Results of a biomarker analysis of the NRG Oncology NRG-GY004 trial were presented at a Seminal Session during the Society for Gynecologic Oncology’s (SGO) Annual Meeting on Women’s Cancer in March 2022.
The analysis, which occurred as part of a preplanned translational endpoint for the study, concluded that homologous recombination repair mutant type (HRRmt) was prognostic of progression-free survival and predictive for activity of olaparib when compared to the standard of care, platinum-based chemotherapy for women with recurrent platinum-sensitive ovarian cancer.
The NRG-GY004 trial did not reach its primary goal of improving progression-free survival in this patient population by treating with either olaparib alone or a combination of olaparib and cediranib when compared to the usual chemotherapy.
However, data collected on the trial suggested that study participants with BRCA mutations displayed clinically significant activity in a prespecified analysis when treated with the experimental drugs.
Homologous recombination deficiency (HRD) status was successfully measured by the BROCA-HR assay for 470 of the 565 patients enrolled on the trial.
BROCA-HR is a targeted next generation sequencing platform including all known gynaecologic cancer susceptibility genes and other DNA repair or related genes as well as a 3100 single nucleotide polymorphism panel for loss of heterozygosity (LOH) analysis.
Genes included as HRD were ATM, BARD1, BRCA1, BRCA2, NBN, PALB2, RAD51C, and RAD51D. BRCA1 and BRCA2 mutations comprised of 90% of the HRR mutations in the analysis.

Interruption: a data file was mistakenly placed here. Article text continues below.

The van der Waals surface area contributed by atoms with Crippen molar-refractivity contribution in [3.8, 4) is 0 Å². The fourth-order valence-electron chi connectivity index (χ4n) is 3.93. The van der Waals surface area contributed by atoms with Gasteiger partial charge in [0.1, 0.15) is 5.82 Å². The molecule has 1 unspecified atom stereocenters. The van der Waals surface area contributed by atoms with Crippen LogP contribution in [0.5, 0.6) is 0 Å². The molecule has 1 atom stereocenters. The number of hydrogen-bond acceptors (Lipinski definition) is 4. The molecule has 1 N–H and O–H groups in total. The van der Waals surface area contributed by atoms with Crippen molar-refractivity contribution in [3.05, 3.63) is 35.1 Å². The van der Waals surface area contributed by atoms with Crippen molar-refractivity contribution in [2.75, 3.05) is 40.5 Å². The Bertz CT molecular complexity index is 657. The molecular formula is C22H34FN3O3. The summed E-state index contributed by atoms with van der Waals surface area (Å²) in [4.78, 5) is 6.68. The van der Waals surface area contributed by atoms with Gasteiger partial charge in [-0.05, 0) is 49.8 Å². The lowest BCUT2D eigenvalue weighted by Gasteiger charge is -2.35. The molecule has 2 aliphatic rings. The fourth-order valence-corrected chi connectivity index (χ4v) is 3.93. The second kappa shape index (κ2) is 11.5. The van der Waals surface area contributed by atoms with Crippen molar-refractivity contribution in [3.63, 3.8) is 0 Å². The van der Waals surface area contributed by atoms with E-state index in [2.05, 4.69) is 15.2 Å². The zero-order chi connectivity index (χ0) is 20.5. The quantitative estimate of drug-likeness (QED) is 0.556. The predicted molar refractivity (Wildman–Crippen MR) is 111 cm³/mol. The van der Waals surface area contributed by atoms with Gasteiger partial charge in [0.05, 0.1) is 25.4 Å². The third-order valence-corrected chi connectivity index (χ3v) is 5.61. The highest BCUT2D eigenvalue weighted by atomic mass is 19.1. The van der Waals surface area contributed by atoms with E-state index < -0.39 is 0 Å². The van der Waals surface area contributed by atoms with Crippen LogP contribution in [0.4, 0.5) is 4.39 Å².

“This analysis provided us with the knowledge that a subgroup of the population of women treated on the trial derived significant clinical benefit from olaparib or combination olaparib and cediranib,” stated Joyce F. Liu, MD, MPH of the Dana-Farber Cancer Institute and the study chair of the NRG-GY004 trial.
“Due to the potential complications from repeated exposure to platinum-based chemotherapy experienced by women with recurrent platinum-sensitive ovarian cancer, it is incredibly important to continue to test treatment alternatives that incur less of a burden on the patient with the same efficacy. More personalized, targeted approaches could benefit certain patients depending on the biomarker subgroup.”
Although LOH status was also explored, LOH was not prognostic for progression-free survival independent of BRCA status. LOH was also not predictive for activity of either experimental treatment arm when compared to chemotherapy.
Source: NRG Oncology
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